battlefield tapped. Wasting a turn to access mana is a great way to put a smile on the opponent’s face. Most decks that utilize two colors are midrange
or control strategies, and they tend to feature blue, as the ability to draw cards helps to offset the tempo loss from fixing mana.

4) The decks are defined by their mana. While this is true of any format, the mana in Pauper is extremely limiting. With a variety of
spells from the history of Magic and in a format in which tempo matters, fixing mana comes at a high cost. The Borderposts from Alara Reborn and the
common fetchlands are too slow to enable aggressive strategies; the Borderposts are too fragile to see heavy play in more controlling strategies.
Instead, aggressive decks run basics (almost exclusively); combo decks run the appropriate specialty lands (Invasion fetchlands, artifact lands,
Karoos); and control gets the best of all worlds, running whatever they darn well please, thanks to ability to draw the game out (as will be seen later
with decks using the Cloudpost engine). If a Pauper deck is in more than one color, it better have a good reason. Consequentially, gold cards are
rarely played, as the payoff for manipulating land drops is rarely worth the benefit of a multicolored card.

5) All decks exist in Pauper. Is Patrick Sullivan your hero? Do you worship at the altar of red cards? Pauper has a deck for you. Do
you like the feeling of leaving your opponent helpless as you go through the motions, drawing your deck and comboing out? There’s a deck for that?
Draw-Go? Pauper has you covered. As mentioned, Pauper is a deckbuilder’s playground, where any strategy can flourish. Additionally, it is a format
where being prepared counts, as the meta shifts frequently, allowing those with the best builds to succeed.

These are some of the basic rules for Pauper. Finding games is easy—practice matches can be found in the Tournament Practice room of Magic
Online, 2-man queues can be found in the 8-Player Room (strange, I know), Daily Events in the aptly named Daily Events area, and the monthly Premier
Events can be found with the other Premier Events. Additionally, check www.PDCMagic.com, a fan forum, for information on player-run events (that
include alternate formats, such as Standard or Extended Pauper).

Now for the decks. These decks do not reflect the meta with the full incorporation of New Phyrexia because as of the writing of this piece, the cards
are just now making their way onto Magic Online (although their presence is felt, as you will see). What follows is a list of “Tier 1”
decks and commonly played “Tier 2” decks, as well as rising stars.


Frantic Storm is arguably the best deck in Pauper. It wins by following a few easy steps. First, it gets a number of Ravnica Karoos and Planeshift
Familiars into play. Then, it casts Urza’s Legacy “free spells.” The reduction in cost of these spells from the Familiars and the
additional mana netted from the Karoos lets Frantic cast a large number of draw spells for reduced cost. Eventually, the deck will generate a large
storm count, and it will cast Temporal Fissure, returning nearly every permanent on the opponent’s side of the board to his or her hand. Once this is
accomplished, turn all attackers sideways until victory is achieved.

Have you ever had Obliterate cast against you? It is not pretty.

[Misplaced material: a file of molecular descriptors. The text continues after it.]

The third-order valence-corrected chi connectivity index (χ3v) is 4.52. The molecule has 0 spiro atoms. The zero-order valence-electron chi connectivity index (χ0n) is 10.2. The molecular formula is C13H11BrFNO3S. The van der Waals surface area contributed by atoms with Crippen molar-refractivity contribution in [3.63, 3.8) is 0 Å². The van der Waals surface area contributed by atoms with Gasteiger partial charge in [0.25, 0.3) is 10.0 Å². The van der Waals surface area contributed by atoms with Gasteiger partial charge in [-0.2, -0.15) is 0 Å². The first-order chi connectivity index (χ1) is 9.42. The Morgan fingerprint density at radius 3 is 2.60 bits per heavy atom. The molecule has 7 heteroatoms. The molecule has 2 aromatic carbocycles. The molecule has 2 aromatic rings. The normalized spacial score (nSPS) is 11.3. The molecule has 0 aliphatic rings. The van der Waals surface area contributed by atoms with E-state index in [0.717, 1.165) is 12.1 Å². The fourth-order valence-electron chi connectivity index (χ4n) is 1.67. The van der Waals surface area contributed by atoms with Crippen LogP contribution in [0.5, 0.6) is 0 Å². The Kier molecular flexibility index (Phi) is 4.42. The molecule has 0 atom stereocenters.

Frantic Storm is incredibly redundant. Every card is either a draw spell, a card that nets mana, or a Temporal Fissure. Most of the decks feature a
loop, casting Mnemonic Wall with a Fissure in the bin, only to bounce the same Wall with Fissure, creating a “bang your head against the wall” loop.
This makes the deck difficult to fight. Discard is only so good, as the Wall and Deep Analysis allow Frantic to fill the hand with ease.

The best way to attack Frantic is by attacking the Karoos. Without these lands, the deck is far slower (but still has potential). This is one reason
that decks featuring Stone Rain (and its ilk) are popular—they attack the best deck.

Another way to fight Frantic is to overwhelm early and disrupt on key turns. Sunscape Familiar is a fine blocker, but if it has to block, there’s a
good chance it’s going to die. Cheap removal works well before sideboard, as key combo pieces are creatures.

If you have ever played Storm combo, you understand this deck. Cycle through your deck using Rituals to generate mana and cantrips to draw cards,
eventually finding a kill card (or two) and, once the desired Storm count has been met, win target game. This deck is far more fragile than Frantic
Storm but has the upside of being able to win (instead of just ruining an opposing board and attacking with Mulldrifter and pals). Unlike its Frantic
cousin, this deck is far more susceptible to pinpoint and aggressive discard, as yanking a key spell will often buy enough time to win. Similarly, the
Empty the Warrens kill is far easier to combat with spells like Echoing Truth and Decay, Holy Light, Sandstorm, Fog effects, and Crypt Rats (to name a
few). Grapeshot is harder to stop but also provides a larger challenge for the pilot, as they need to either draw two copies or storm for twenty.

While not a newcomer to the scene, this deck is starting to make more appearances at 4-0 and 3-1. A hybrid between the Burn deck and Storm, Mono-Red
attacks from two angles: Kiln Fiend and Empty the Warrens. Like traditional Storm, it is vulnerable to sweepers, and like Frantic Storm, it is
vulnerable to removal. However, because it can come at you from multiple angles, it can be more difficult to set up a defense.


Goblins is a very strong option. It’s incredibly consistent and rarely suffers from mana woes, as it does not require many lands to function. Mogg
Raider and Goblin Sledder make blocking difficult, as they can turn any one-drop into a serious threat. Goblins has eight two-power one-drops with
nominal drawbacks and has a card advantage/pump spell combination in Mogg War Marshal. This deck can control the board with Sparksmith and burn and has
the ability to go for a big turn with Goblin Bushwhacker. The list above features a secondary combo in Hissing Iguanar, which fades in and out of top